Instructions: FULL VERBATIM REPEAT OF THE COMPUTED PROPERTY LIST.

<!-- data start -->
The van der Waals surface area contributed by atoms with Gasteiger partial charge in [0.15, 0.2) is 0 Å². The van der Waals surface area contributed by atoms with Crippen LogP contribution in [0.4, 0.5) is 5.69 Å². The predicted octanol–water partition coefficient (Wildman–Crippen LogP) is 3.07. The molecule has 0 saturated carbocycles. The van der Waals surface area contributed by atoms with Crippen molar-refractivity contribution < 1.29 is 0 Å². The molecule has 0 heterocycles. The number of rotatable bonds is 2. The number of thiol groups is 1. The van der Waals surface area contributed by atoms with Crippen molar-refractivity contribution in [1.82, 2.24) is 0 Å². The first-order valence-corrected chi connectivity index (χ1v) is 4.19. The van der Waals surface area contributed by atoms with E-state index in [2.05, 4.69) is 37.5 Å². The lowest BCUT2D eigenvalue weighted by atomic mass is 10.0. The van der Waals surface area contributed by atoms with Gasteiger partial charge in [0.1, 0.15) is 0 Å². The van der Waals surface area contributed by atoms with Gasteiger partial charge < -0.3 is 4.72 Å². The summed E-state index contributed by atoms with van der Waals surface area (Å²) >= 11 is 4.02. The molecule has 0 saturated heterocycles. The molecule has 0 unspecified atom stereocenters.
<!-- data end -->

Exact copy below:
The van der Waals surface area contributed by atoms with Gasteiger partial charge in [0.15, 0.2) is 0 Å². The van der Waals surface area contributed by atoms with Crippen LogP contribution in [0.4, 0.5) is 5.69 Å². The predicted octanol–water partition coefficient (Wildman–Crippen LogP) is 3.07. The molecule has 0 saturated carbocycles. The van der Waals surface area contributed by atoms with Crippen molar-refractivity contribution < 1.29 is 0 Å². The molecule has 0 heterocycles. The number of rotatable bonds is 2. The number of thiol groups is 1. The van der Waals surface area contributed by atoms with Crippen molar-refractivity contribution in [1.82, 2.24) is 0 Å². The first-order valence-corrected chi connectivity index (χ1v) is 4.19. The van der Waals surface area contributed by atoms with E-state index in [2.05, 4.69) is 37.5 Å². The lowest BCUT2D eigenvalue weighted by atomic mass is 10.0. The van der Waals surface area contributed by atoms with Gasteiger partial charge in [0.1, 0.15) is 0 Å². The van der Waals surface area contributed by atoms with Gasteiger partial charge < -0.3 is 4.72 Å². The summed E-state index contributed by atoms with van der Waals surface area (Å²) >= 11 is 4.02. The molecule has 0 saturated heterocycles. The molecule has 0 unspecified atom stereocenters.